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Logan football’s playoff hopes in jeopardy after loss to Eureka

By Clarence Garcia, Courier Staff Writer

Edited by Joshua Vasquez, Courier Sports Editor

In a grueling 7-hour drive, the James Logan Colts traveled far up North last Friday to play the Eureka High Loggers, who were considered underdogs despite being undefeated.

The Colts were coming off of a blowout victory vs. the Washington High Huskies led behind impressive performances by Senior Runningbacks Ke’sean Cohen and Tariq Jabbaar, who each ran for over 100 yards with touchdowns.

Logan proved that they could be a high-powered offense after averaging only 14 points a game all season and looked to maintain that momentum going into Friday nights game.

Things got out to a rough start for the Colts, as the Loggers quickly jumped out to a 14-0 lead in the first quarter by scoring on back-to-back drives, and holding Logan to a three-and-out on their first possession. Eureka brought out a handful of misdirection plays that caught the Colts off guard early, putting them in a tight spot defensively.

The Colts were finally able to score before halftime on a TD pass from junior quarterback, Irvin Garnica, to standout senior wide receiver, Rezjohn Wright. As it turns out, that drive was the only thing Logan had going for them the whole game. The Colts’ plays were plagued with small mistakes that cost them potential scoring opportunities, as they got into penalty trouble almost every time. It was either bad luck or just plain fatigue from the long ride, that caused the Colts to lose their usual mental sharpness and intensity.

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Gender Equality in the Tech Industry

By: Sukhmani Kaur Batra, Courier Staff Writer

After disclosures of sexual-harassment and discrimination in Silicon Valley, a backlash is growing against the women in tech movement and the Logan community has various opinions about it.

As Silicon Valley reels from the recent high-profile sexual-harassment and discrimination scandals, conversations of gender equality are being given a broader traction. In return, there are a lot of men, particularly among young people, who are pushing for men’s rights and a radical subculture calling for male separatism is emerging.

Analyzing this backlash, Logan students looked into historical precedents.

When asked about the historical trend of backlash against the push for gender equality, junior Jeremiah Riley said, “I honestly believe so. Women have been treated unfairly all throughout history. They did not get the right to vote until the 1920’s they were also commonly seen a beneath the man.”

With many Logan students aiming to pursue a career in the tech industry, the Logan community has mixed perspectives.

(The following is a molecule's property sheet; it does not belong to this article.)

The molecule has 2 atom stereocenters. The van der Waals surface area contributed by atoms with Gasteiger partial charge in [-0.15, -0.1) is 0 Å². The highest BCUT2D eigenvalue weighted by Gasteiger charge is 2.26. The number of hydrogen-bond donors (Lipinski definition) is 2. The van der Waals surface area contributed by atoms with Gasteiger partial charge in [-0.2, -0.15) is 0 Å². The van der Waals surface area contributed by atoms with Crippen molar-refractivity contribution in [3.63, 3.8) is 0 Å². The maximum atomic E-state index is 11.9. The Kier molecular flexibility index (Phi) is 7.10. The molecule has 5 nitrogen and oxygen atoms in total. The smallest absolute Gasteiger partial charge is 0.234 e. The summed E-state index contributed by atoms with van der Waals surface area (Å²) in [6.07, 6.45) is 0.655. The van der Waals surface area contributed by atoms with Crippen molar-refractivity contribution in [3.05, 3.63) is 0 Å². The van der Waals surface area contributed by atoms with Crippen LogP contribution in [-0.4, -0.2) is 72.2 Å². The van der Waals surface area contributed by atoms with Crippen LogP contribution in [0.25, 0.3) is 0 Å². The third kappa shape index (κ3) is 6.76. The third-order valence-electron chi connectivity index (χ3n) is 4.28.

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Rock Legend Tom Petty Dies at 66

By Horace Assar, Arjot Pabla, Demisha Simmons-Price, & Princess Ganutan, Courier Staff Writers

After decades of performing with the Heartbreakers, Tom Petty has died of cardiac arrest at the age of 66.

Petty was a California rock star inspired by many great artists such as Bob Dylan, the Byrds, Rolling Stones, and the Beatles. Some of Petty’s greatest hits include Free Fallin’, You Don’t Know How it Feels, and I Won’t Back Down.

With a talent for songwriting and a magnificent voice, Tom Petty gave the Heartbreakers a 1960s contemporary feel and sound. Well into 2017, Petty continued to perform at live concerts, with his hits earning millions of dollars. He entered the Rock and Roll hall of fame in 2002, and in 2008, he played at the Super Bowl halftime show.

Petty had an influential and lasting impact on several Logan teachers.

Mr. Hannigan, the Courier advisor, said, “It’s a tragedy. The first I saw him was in 1977, and it was the greatest show I have ever seen. It is a terrible loss and scary for me because he is only a few years older than me. I wish I’d gone and seen him in his last Bay Area show […] it is too bad that not many students are familiar with his work.”

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Movie Review: Kingsman–The Golden Circle

By Alyssa Tornel, Courier Staff Writer

Kingsman: The Golden Circle (rated R) brings back all of our favorite characters and introduces us to some new as well, all in an action-packed sequel.

The story has an exhilarating beginning with our main character, Gary “Eggsy” Unwin (Taron Egerton), reuniting with a familiar face. Eggsy runs into Charlie (Edward Holcroft), who failed to become a Kingsman in the first movie. Charlie manages to steal all of the Kingsmen’s’ information and then passes it on to his boss and new villain Poppy, played by Julianne Moore. Poppy is the head of a large organization called The Golden Circle and also the leader of a major drug cartel. Poppy uses the information given to her by Charlie to plan an attack on the Kingsmen which leaves only two survivors, Eggsy and Merlin (played by Mark Strong).

Merlin is given an even bigger role for this second installment and allows the audience to get more attached to him. Eggsy and Merlin must now travel all the way to Kentucky to join forces with their brother organization because after the attack, they’re left with nothing. The Kingsmen and Statesmen must work together to take down Poppy, who was not only behind the attack of the Kingsmen, but has an even bigger plan up her sleeve. Poppy is now planning to use her drugs as a weapon to have millions killed by the disease that she planted in her drugs. The Kingsmen and Statesmen have to join forces and get the anecdote from her before it’s too late.

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Sunday Funnies on Monday!

By Erica Garcia and Victoria Meneses, Courier Cartoonists

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Deserve to preserve? The Logan community’s take on Confederate monuments

By Sukhmani Kaur Batra, Rachel Ocampo, and Rajvir Dhaliwal, Courier Staff Writers

On the sixteenth anniversary of 9/11, Fox News host Brian Kilmeade discussed Confederate monuments with Interior Secretary Ryan Zinke. The James Logan community has strong opinions about some of Kilmeade’s controversial statements.